The breeding season calls of the males have been described as rapidly repeated “queers” or “qee-arks”. It’s year-round call note is more like a loud “tchur”. And, of course, the bird makes other sounds as well. Try listening to a good recording.
Red-headed Woodpeckers seem to prefer open stands of woodland, forest edges, or flooded creek bottoms for nesting. Here, they excavate their own nest cavities. These are usually placed around 40 feet high. They seem to prefer trees that have been dead a long time with little bark still attached. Utility poles and fence posts would also fit this description. The birds find these to their liking as well. If there is a previously excavated cavity or other natural one that fits the bill, the birds may use one of these too.
The nest itself is nothing to write home about. While it may have solid walls, the furnishings would have to be described as “sparse”. Here, the female lays four or five white eggs. (No need for camouflage if they are in a tree.) Both sexes handle the incubation chores. They have worked out a nice schedule. The female sits during the day and the male takes the night shift. Once the eggs hatch, both feed the young until they fledge in about a month. After this, they may still be seen feeding together in family groups.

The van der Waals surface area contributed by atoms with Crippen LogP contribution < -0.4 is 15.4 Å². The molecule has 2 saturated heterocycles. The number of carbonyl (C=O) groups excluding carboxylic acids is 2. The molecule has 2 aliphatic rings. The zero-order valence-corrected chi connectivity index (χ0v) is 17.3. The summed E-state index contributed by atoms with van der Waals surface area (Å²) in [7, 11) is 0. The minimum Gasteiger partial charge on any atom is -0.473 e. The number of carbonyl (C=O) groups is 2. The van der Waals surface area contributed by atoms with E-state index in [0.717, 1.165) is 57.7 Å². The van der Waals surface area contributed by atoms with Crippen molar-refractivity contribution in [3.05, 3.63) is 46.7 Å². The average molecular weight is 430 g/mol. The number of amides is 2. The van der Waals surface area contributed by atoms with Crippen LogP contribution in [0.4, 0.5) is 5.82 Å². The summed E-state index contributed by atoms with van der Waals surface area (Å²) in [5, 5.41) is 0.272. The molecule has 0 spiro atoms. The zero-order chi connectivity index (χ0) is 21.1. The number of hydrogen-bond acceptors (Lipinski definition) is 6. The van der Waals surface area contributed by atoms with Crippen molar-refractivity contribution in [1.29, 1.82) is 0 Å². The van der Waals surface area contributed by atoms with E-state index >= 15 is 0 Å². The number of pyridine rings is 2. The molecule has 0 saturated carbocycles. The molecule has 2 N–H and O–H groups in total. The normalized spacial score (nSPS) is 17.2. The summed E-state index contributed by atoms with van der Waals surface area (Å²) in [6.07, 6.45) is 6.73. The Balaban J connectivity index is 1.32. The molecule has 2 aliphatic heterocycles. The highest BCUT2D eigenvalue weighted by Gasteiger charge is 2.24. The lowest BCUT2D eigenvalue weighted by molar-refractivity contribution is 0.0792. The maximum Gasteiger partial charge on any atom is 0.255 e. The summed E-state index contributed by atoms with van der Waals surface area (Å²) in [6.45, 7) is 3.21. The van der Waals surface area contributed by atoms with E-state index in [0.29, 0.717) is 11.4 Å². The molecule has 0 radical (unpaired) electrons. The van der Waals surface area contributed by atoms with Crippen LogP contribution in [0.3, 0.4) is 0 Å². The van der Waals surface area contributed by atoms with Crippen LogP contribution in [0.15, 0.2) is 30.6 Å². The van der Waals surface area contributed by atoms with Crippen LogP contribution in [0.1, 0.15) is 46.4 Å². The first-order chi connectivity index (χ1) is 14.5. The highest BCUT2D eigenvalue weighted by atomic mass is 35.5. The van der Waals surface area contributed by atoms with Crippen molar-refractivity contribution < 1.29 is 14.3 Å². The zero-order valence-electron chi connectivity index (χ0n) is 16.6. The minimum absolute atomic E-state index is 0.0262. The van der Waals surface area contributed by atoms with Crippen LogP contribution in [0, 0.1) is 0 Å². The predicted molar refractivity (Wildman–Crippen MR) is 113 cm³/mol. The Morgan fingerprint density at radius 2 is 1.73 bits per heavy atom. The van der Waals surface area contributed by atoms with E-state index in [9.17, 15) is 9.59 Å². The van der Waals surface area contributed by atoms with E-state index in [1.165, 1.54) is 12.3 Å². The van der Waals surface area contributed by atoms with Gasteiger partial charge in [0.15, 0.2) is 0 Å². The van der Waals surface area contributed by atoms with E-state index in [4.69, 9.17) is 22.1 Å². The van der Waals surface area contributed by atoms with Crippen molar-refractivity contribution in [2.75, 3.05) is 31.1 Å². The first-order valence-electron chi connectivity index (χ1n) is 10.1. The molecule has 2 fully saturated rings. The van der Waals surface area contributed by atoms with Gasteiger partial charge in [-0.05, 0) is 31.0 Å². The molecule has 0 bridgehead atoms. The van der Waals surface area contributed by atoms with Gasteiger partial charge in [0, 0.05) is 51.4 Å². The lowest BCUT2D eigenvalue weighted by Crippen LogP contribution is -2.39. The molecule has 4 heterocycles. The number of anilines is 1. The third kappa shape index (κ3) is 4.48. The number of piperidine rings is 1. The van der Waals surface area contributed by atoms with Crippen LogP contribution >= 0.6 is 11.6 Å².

Young birds are fed insects. Adult birds eat these as well. In Spring, the menu may include ants, wood-boring beetle larvae, grasshoppers, wood roaches, caterpillars, etc.
Red-headed Woodpeckers forage for food, rather than excavating holes to find it. If you are lucky, you may even catch one flycatching from the branch of a tree. The birds appear to prefer the more brightly colored insects in flight.
Of all the woodpecker species in our area, however, the Red-headed Woodpecker (along with the Red-bellied) is the most vegetarian in its culinary tastes. It will eat corn and wild fruits, including mulberries, Virginia Creeper berries, and Poison Ivy berries. As Fall approaches, the bird may store food by hammering it into bark furrows or other convenient holes. Sometimes these caches are sealed over with a plug of moist wood fiber. Such larders are jealously guarded and make up much of the bird’s Winter supply.